[This is a series of biographical sketches of Anglican men and women whose lives have been exemplary in virtue and/or have made significant contributions to Anglicanism’s expression of the Gospel. Written from the perspective of full communion with the See of St. Peter, including such papal statements as St. John Paul II’s encyclical on ecumenism, Ut Unum Sint, this series will occasionally acknowledge differences between Anglicans and Catholics where they exist and will do so in a spirit of charity and respect. However, the intent is to focus less on differences than on opportunities for mutual enrichment between the Anglican and Catholic traditions and on shared spiritual treasures that already unite us.]
Born: 19 November 1600 (Dunfermline Palace, Scotland) – Died: 30 January 1949 (Whitehall Palace, London)
[The image is of Anthony Van Dyck’s oil painting, “Charles I and Henrietta Maria Holding a Laurel Wreath” (1632)]
To most who lived in seventeenth-century Europe, separating politics from religion would have been inconceivable. Not that theologians, both Catholic (Roberto Bellarmino, S.J., and Francisco Suárez, S.J, for example) and Anglican (Richard Hooker), were not contributing to theological developments in this direction. It is therefore difficult to understand Charles I’s motives during his reign and leading up to his assassination/martyrdom/murder apart from his firm belief in that period’s understanding of the divine right of kings, which is a notion that—as Robert R. Reilly’s _America on Trial_ argues—was a detour from the Catholic tradition.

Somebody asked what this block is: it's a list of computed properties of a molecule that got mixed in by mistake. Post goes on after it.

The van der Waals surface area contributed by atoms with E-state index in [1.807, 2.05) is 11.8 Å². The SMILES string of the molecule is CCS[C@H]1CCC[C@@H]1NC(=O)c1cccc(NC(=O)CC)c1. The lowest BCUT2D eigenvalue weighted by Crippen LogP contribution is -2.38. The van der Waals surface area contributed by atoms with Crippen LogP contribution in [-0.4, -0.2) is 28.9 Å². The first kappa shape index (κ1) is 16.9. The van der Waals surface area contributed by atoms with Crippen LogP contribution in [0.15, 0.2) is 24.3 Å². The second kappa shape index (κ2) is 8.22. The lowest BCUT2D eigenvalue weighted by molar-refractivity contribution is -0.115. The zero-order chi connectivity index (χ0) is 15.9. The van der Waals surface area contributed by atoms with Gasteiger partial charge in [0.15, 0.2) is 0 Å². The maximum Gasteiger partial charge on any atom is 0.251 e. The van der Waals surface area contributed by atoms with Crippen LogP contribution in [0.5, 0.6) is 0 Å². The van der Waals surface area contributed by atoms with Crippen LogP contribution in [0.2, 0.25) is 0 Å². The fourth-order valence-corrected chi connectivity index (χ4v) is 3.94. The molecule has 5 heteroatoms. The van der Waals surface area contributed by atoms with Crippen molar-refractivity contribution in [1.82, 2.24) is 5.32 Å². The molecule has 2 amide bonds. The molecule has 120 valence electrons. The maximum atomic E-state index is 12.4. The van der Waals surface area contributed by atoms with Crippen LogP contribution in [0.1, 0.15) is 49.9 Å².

But the religio-political situation of Charles I’s time leaves no question that among the reasons he bravely faced death was his belief that religion in his realm should be episcopal, not presbyterian or congregationalist. For this reason, he might be regarded not only as one of the Caroline Divines but as one who wrote a basic ecclesiology not in ink but in his own blood. His witness strengthened the High Church position in the Church of England and therefore the basis on which the Oxford Movement could be built and on which Anglicanorum coetibus could be written. Saint or not, blessed or not, venerable or not, we benefit from his courageous stand.
The courage of Charles’s wife, Henrietta Maria, is also worth noting. As a princess from the French court, Henrietta Maria had been raised Catholic. She remained Catholic when she married Charles. They both grew to love each other sincerely, which was not part of the job description in royal marriages. But regardless of Henrietta Maria’s support of her husband’s royal duties and all that the crown meant to those of her lineage in those days, she refused to be crowned queen since doing so would mean renouncing her faith. Charles surely learned something of religious conviction and courage from his wife.
Br. John-Bede Pauley OSB, PhD